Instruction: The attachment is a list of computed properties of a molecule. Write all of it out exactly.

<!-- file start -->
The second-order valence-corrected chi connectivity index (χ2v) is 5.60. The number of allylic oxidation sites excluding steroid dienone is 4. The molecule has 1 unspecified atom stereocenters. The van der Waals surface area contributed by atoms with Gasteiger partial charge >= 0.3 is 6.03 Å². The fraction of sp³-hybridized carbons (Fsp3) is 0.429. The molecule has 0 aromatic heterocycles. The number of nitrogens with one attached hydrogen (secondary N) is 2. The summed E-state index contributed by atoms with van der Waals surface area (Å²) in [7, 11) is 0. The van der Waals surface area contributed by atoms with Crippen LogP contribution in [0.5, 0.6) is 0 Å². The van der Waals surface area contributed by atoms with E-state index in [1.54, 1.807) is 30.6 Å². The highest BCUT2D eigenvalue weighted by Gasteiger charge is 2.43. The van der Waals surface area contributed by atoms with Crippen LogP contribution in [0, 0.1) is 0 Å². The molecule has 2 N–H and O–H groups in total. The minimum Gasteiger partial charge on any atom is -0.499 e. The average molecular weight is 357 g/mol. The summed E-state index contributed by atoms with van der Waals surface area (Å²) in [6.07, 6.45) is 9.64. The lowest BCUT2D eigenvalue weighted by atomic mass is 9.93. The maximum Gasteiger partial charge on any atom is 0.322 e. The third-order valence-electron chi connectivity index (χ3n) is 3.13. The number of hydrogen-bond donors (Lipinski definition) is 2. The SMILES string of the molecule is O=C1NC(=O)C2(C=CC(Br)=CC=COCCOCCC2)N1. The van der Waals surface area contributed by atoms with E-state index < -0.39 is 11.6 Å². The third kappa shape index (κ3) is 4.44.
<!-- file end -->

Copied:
The second-order valence-corrected chi connectivity index (χ2v) is 5.60. The number of allylic oxidation sites excluding steroid dienone is 4. The molecule has 1 unspecified atom stereocenters. The van der Waals surface area contributed by atoms with Gasteiger partial charge >= 0.3 is 6.03 Å². The fraction of sp³-hybridized carbons (Fsp3) is 0.429. The molecule has 0 aromatic heterocycles. The number of nitrogens with one attached hydrogen (secondary N) is 2. The summed E-state index contributed by atoms with van der Waals surface area (Å²) in [7, 11) is 0. The van der Waals surface area contributed by atoms with Crippen LogP contribution in [0.5, 0.6) is 0 Å². The van der Waals surface area contributed by atoms with E-state index in [1.54, 1.807) is 30.6 Å². The highest BCUT2D eigenvalue weighted by Gasteiger charge is 2.43. The van der Waals surface area contributed by atoms with Crippen LogP contribution in [0, 0.1) is 0 Å². The molecule has 2 N–H and O–H groups in total. The minimum Gasteiger partial charge on any atom is -0.499 e. The average molecular weight is 357 g/mol. The summed E-state index contributed by atoms with van der Waals surface area (Å²) in [6.07, 6.45) is 9.64. The lowest BCUT2D eigenvalue weighted by atomic mass is 9.93. The maximum Gasteiger partial charge on any atom is 0.322 e. The third-order valence-electron chi connectivity index (χ3n) is 3.13. The number of hydrogen-bond donors (Lipinski definition) is 2. The SMILES string of the molecule is O=C1NC(=O)C2(C=CC(Br)=CC=COCCOCCC2)N1. The van der Waals surface area contributed by atoms with E-state index < -0.39 is 11.6 Å². The third kappa shape index (κ3) is 4.44.